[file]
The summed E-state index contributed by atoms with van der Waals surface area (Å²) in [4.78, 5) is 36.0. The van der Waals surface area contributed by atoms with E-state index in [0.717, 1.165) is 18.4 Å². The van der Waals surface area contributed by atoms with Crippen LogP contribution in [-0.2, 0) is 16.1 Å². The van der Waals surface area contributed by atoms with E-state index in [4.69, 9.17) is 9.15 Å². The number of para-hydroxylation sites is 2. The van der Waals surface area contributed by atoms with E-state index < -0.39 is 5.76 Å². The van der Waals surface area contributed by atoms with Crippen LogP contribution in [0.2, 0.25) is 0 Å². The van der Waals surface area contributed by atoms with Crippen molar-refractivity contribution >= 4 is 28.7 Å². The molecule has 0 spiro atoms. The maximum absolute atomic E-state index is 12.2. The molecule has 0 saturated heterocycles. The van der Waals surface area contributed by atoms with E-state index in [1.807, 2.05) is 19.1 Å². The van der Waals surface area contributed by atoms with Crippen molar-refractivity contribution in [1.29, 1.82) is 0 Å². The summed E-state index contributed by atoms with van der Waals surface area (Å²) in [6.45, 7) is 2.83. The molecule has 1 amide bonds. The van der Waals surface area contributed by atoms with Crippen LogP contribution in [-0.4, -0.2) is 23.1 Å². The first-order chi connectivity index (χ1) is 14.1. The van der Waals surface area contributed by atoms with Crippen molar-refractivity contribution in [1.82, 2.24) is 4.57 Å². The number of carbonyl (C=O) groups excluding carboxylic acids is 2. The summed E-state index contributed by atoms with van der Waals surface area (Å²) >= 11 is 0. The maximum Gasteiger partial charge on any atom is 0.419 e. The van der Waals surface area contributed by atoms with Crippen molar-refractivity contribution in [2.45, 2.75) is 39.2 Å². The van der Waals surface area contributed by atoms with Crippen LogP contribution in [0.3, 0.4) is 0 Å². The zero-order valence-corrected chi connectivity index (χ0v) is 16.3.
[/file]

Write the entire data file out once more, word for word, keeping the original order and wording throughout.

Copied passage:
The summed E-state index contributed by atoms with van der Waals surface area (Å²) in [4.78, 5) is 36.0. The van der Waals surface area contributed by atoms with E-state index in [0.717, 1.165) is 18.4 Å². The van der Waals surface area contributed by atoms with Crippen LogP contribution in [-0.2, 0) is 16.1 Å². The van der Waals surface area contributed by atoms with E-state index in [4.69, 9.17) is 9.15 Å². The number of para-hydroxylation sites is 2. The van der Waals surface area contributed by atoms with E-state index < -0.39 is 5.76 Å². The van der Waals surface area contributed by atoms with Crippen LogP contribution in [0.2, 0.25) is 0 Å². The van der Waals surface area contributed by atoms with Crippen molar-refractivity contribution >= 4 is 28.7 Å². The molecule has 0 spiro atoms. The maximum absolute atomic E-state index is 12.2. The molecule has 0 saturated heterocycles. The van der Waals surface area contributed by atoms with E-state index in [1.807, 2.05) is 19.1 Å². The van der Waals surface area contributed by atoms with Crippen molar-refractivity contribution in [1.29, 1.82) is 0 Å². The summed E-state index contributed by atoms with van der Waals surface area (Å²) in [6.45, 7) is 2.83. The molecule has 1 amide bonds. The van der Waals surface area contributed by atoms with Crippen LogP contribution in [-0.4, -0.2) is 23.1 Å². The first-order chi connectivity index (χ1) is 14.1. The van der Waals surface area contributed by atoms with Crippen molar-refractivity contribution in [1.82, 2.24) is 4.57 Å². The number of carbonyl (C=O) groups excluding carboxylic acids is 2. The summed E-state index contributed by atoms with van der Waals surface area (Å²) >= 11 is 0. The maximum Gasteiger partial charge on any atom is 0.419 e. The van der Waals surface area contributed by atoms with Crippen molar-refractivity contribution in [2.45, 2.75) is 39.2 Å². The van der Waals surface area contributed by atoms with Crippen LogP contribution in [0.3, 0.4) is 0 Å². The zero-order valence-corrected chi connectivity index (χ0v) is 16.3.